We decided to feed ourselves to kill off at least an hour of our waiting time. We scope out the nearby areas, hoping for an air conditioned restaurant (Hey, it was a hot day.) but found none. The distant smell of something grilling led us to a simple roadside eatery. Flies, half-washed utensils, hands-on-your-food and all. I even saw a worm or two on the vegetables served at the middle of the table. This is why I don’t eat veggies. Although, people say that worms on produce are a good thing. They’re an indicator that they’re still safe for consumption. The grilled chicken was seriously good though but I had to get used to the accompanying sticky rice. They’re like tasteless suman. I wanted to put latik on it.
Nearby, another stall sold dark, thick, iced coffee and authentic Thai iced tea. Awesome stuff.
Thirty minutes before our departure time, an old, squeaky, blue and white bus arrived. I began unloading a lot of passengers and consequently people in the waiting area began to rise from their seats. I was hoping that it wouldn’t be our bus. And then the conductor began shouting announcements and looked at our way. Of course it was our bus.
The bus was a typical poor man’s bus. The stuffy kind that you wished it wasn’t air conditioned so that you can open the windows and breathe the fresh(er) air. Baggage weren’t allowed to be placed below because they were filled to capacity with rambutans and mangosteens. The aisle was filled with people, bags and G.I. sheets. Yes, they had to buy their roof materials over at Thailand and bus them over to Laos. Let’s not get started on how cramped my legs were. I am a tall man, at least in Asian standards.
Two hours of stuffiness later and we’re in border control. Most of the passengers on board are either doing visa runs or gambling over the Lao side. They produce all sorts of beat up travel documents and passports. Some are just pieces of paper, and other passports looked like small cute notebooks! We do this twice. The first one, upon exiting Thailand and the next one, upon entering Laos.
I remember my first border crossing. I was excited then, the idea of traveling from one country to another, on land, enchanted me. I was amazed at the idea of a neutral zone, or a DMZ, a place between two countries which was nobody’s property. The thought of the place’s nothingness thrilled me. It also helps that I am fascinated with geography.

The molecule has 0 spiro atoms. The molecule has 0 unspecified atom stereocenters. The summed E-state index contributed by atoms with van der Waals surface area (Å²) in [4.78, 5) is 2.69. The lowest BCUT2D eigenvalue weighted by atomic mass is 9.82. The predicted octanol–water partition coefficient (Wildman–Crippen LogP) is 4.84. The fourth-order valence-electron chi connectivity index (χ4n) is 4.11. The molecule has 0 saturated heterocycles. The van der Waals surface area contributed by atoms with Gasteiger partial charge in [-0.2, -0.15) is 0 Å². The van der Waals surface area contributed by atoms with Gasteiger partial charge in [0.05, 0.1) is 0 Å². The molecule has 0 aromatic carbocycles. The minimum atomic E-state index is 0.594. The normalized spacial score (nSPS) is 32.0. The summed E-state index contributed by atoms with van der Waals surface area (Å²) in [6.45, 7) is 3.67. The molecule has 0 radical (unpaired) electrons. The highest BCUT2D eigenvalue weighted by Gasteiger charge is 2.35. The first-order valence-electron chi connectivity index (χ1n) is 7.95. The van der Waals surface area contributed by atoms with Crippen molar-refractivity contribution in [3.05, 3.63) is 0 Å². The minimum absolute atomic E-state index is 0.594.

But in reality, border crossings are a boring, and sometimes painful, ceremony. If for anything, the “Welcome to <insert country here>.” signs are a cute souvenir. I think it’s because I come from an archipelago. Our childhoods were denied of crossing borders.
Soon enough Vientiane loomed into view and I marveled at how simple the city was, how this place was already the capital of a nation. I was surprised at how this collection of small buildings on public roads was already embassy row. I think it shocks us Filipinos whenever we visit places which are simpler than our humble Manila. It makes me wonder how Westerners react when they visit our Manila.
We arrive at the bus station in Vientiane and immediately we charter a nice and cool van to Vang Vieng. We’ve had enough bus for a day.
Welcome to Laos.
*Photos by AJ Fajardo
I cannot even recall how many times I’ve been to Sagada but each and every time I go there, I take home with me a new experience.
This time around I’m on a Travel Factor trip, observing CONQUER Sagada 2.0. Just as I thought I’ve done everything in Sagada, Kuya Erwin, our main man in Sagada shoves onto my lap a white, live chicken.
I clutch her with me until Marlboro Country, our campsite for the night. About an hour from the town center, Marlboro Country beckons. Unreal, sweeping views of rice terraces and smaller towns. The occasional wild horse, showing itself. I wish it had a better name though. I hate it when we reference to Western, well-worn places, when naming our places. I’m pretty sure ours can hold its own candle.
But the place has been named already so let me just patronize it by saying “Come to where the flavor is.
Come to Marlboro Country.”
I would like to thank the participants of this very first CONQUER Sagada 2.0 for making the trip a memorable and fantastic one. The usual props to Erwin Quiore and the rest of the SAGGAS team for making everything safe, unique and unforgettable.
“We were the kings and queens of promise.”
Music: “Kings & Queens” by 30 Seconds To Mars (who is coming to Manila on July 29, by the way)
The video is actually viewed better on Vimeo: http://vimeo.com/25408949